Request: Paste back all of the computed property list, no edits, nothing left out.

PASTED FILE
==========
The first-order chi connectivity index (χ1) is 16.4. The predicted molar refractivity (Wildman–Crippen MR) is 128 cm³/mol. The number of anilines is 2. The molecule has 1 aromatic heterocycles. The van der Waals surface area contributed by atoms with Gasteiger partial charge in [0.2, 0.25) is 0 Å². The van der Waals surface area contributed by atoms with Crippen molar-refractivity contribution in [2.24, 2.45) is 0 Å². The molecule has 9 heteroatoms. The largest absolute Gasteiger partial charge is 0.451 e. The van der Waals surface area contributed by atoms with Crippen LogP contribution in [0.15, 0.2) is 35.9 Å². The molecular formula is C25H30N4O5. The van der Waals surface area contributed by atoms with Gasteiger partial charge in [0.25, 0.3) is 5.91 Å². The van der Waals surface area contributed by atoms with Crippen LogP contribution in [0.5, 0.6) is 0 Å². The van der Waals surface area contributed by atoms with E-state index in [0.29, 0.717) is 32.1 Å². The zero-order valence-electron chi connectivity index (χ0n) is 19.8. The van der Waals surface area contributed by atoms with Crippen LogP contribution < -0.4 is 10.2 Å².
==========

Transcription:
The first-order chi connectivity index (χ1) is 16.4. The predicted molar refractivity (Wildman–Crippen MR) is 128 cm³/mol. The number of anilines is 2. The molecule has 1 aromatic heterocycles. The van der Waals surface area contributed by atoms with Gasteiger partial charge in [0.2, 0.25) is 0 Å². The van der Waals surface area contributed by atoms with Crippen molar-refractivity contribution in [2.24, 2.45) is 0 Å². The molecule has 9 heteroatoms. The largest absolute Gasteiger partial charge is 0.451 e. The van der Waals surface area contributed by atoms with Crippen LogP contribution in [0.15, 0.2) is 35.9 Å². The molecular formula is C25H30N4O5. The van der Waals surface area contributed by atoms with Gasteiger partial charge in [0.25, 0.3) is 5.91 Å². The van der Waals surface area contributed by atoms with Crippen LogP contribution in [0.5, 0.6) is 0 Å². The van der Waals surface area contributed by atoms with E-state index in [0.29, 0.717) is 32.1 Å². The zero-order valence-electron chi connectivity index (χ0n) is 19.8. The van der Waals surface area contributed by atoms with Crippen LogP contribution < -0.4 is 10.2 Å².